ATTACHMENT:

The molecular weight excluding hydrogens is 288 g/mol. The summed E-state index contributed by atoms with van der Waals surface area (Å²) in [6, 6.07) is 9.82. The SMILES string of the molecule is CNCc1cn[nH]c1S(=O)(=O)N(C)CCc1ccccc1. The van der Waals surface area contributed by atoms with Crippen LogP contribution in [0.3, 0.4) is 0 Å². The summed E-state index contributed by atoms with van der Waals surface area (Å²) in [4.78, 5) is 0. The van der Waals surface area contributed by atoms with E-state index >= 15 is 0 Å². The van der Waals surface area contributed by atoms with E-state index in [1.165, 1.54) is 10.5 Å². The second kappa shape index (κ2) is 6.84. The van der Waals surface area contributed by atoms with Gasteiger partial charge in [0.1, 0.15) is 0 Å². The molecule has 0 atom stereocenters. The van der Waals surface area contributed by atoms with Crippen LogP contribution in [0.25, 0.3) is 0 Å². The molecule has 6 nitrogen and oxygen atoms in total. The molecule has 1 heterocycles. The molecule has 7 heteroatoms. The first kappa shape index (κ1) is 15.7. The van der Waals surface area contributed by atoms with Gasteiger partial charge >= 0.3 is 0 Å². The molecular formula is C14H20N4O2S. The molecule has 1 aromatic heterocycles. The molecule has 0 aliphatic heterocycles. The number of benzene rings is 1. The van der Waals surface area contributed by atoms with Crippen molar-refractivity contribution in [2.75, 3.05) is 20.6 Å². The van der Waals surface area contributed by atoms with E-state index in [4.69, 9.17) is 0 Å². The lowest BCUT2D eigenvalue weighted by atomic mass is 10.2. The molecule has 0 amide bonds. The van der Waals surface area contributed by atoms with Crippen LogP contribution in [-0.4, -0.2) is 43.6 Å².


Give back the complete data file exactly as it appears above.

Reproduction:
The molecular weight excluding hydrogens is 288 g/mol. The summed E-state index contributed by atoms with van der Waals surface area (Å²) in [6, 6.07) is 9.82. The SMILES string of the molecule is CNCc1cn[nH]c1S(=O)(=O)N(C)CCc1ccccc1. The van der Waals surface area contributed by atoms with Crippen LogP contribution in [0.3, 0.4) is 0 Å². The summed E-state index contributed by atoms with van der Waals surface area (Å²) in [4.78, 5) is 0. The van der Waals surface area contributed by atoms with E-state index >= 15 is 0 Å². The van der Waals surface area contributed by atoms with E-state index in [1.165, 1.54) is 10.5 Å². The second kappa shape index (κ2) is 6.84. The van der Waals surface area contributed by atoms with Gasteiger partial charge in [0.1, 0.15) is 0 Å². The molecule has 0 atom stereocenters. The van der Waals surface area contributed by atoms with Crippen LogP contribution in [0.25, 0.3) is 0 Å². The molecule has 6 nitrogen and oxygen atoms in total. The molecule has 1 heterocycles. The molecule has 7 heteroatoms. The first kappa shape index (κ1) is 15.7. The van der Waals surface area contributed by atoms with Gasteiger partial charge >= 0.3 is 0 Å². The molecular formula is C14H20N4O2S. The molecule has 1 aromatic heterocycles. The molecule has 0 aliphatic heterocycles. The number of benzene rings is 1. The van der Waals surface area contributed by atoms with Crippen molar-refractivity contribution in [2.75, 3.05) is 20.6 Å². The van der Waals surface area contributed by atoms with E-state index in [4.69, 9.17) is 0 Å². The lowest BCUT2D eigenvalue weighted by atomic mass is 10.2. The molecule has 0 amide bonds. The van der Waals surface area contributed by atoms with Crippen LogP contribution in [-0.4, -0.2) is 43.6 Å².